Taylor Swift testified in a trial against a guy who was known to have groped a lot of women, in 2017. The incident was 4 years ago but the speaking out, in the form of testimony, was not. For a sexual assault, 4 years is a relatively short amount of time, on average, between the experience and being able to speak about the experience in public.

          And what she said had a powerful impact on shaping the effects of the hashtag, movement, etc.

          I get your wariness but your analogy is overwrought. Much more flawed than the Churchill one you rightfully discarded.

          That said, I would have rather they picked Tarana Burke, personally. I would have especially liked that because her story is every bit as interesting to me as Ronan Farrow’s, and the work she does day to day – the effort she’s been putting in for twelve years now – every bit as crucial as his. But the day TIME puts a relative unknown who lives a private life up for their (solo) person of the year – let alone a relative unknown who is neither white nor male – is…. not a day I can imagine. This is as close as they’ve ever come to that.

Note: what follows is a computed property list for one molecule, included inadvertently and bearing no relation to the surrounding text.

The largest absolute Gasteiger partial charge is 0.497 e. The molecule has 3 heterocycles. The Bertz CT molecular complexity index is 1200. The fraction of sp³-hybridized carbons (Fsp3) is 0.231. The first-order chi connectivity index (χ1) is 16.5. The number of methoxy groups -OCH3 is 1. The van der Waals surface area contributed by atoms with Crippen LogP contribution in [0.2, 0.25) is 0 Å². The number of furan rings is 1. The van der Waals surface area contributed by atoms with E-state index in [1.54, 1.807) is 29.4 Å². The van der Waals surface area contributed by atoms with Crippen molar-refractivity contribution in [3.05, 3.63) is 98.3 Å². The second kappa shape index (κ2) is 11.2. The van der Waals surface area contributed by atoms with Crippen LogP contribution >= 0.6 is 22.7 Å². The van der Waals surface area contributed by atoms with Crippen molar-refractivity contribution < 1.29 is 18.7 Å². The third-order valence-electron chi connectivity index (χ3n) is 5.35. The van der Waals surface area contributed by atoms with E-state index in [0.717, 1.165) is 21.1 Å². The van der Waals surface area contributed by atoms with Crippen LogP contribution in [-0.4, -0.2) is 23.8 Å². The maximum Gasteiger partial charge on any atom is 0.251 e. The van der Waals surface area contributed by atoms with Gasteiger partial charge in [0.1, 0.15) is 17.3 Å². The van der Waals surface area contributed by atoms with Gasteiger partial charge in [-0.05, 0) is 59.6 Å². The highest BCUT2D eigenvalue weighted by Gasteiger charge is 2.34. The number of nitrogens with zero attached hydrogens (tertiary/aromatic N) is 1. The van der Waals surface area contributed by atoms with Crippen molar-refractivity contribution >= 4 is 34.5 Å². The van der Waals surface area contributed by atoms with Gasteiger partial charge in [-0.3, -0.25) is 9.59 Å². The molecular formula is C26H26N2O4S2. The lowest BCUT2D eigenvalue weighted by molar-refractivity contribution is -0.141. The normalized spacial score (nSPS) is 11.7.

And the person of the year process is *inherently* exploitative, sometimes more bidrectionally than others.

          I get the sense from Farrow that he has zero interest in exploiting his work in this arena for the sake of fame and fortune. His interesting background also involves a great deal of familial pain.

          Sometimes I wish folks would just let some women have something instead of, say, reaching for Holocaust analogies to explain how offensive it is that they have something, and how creepy it is. It feels very “for your own good”.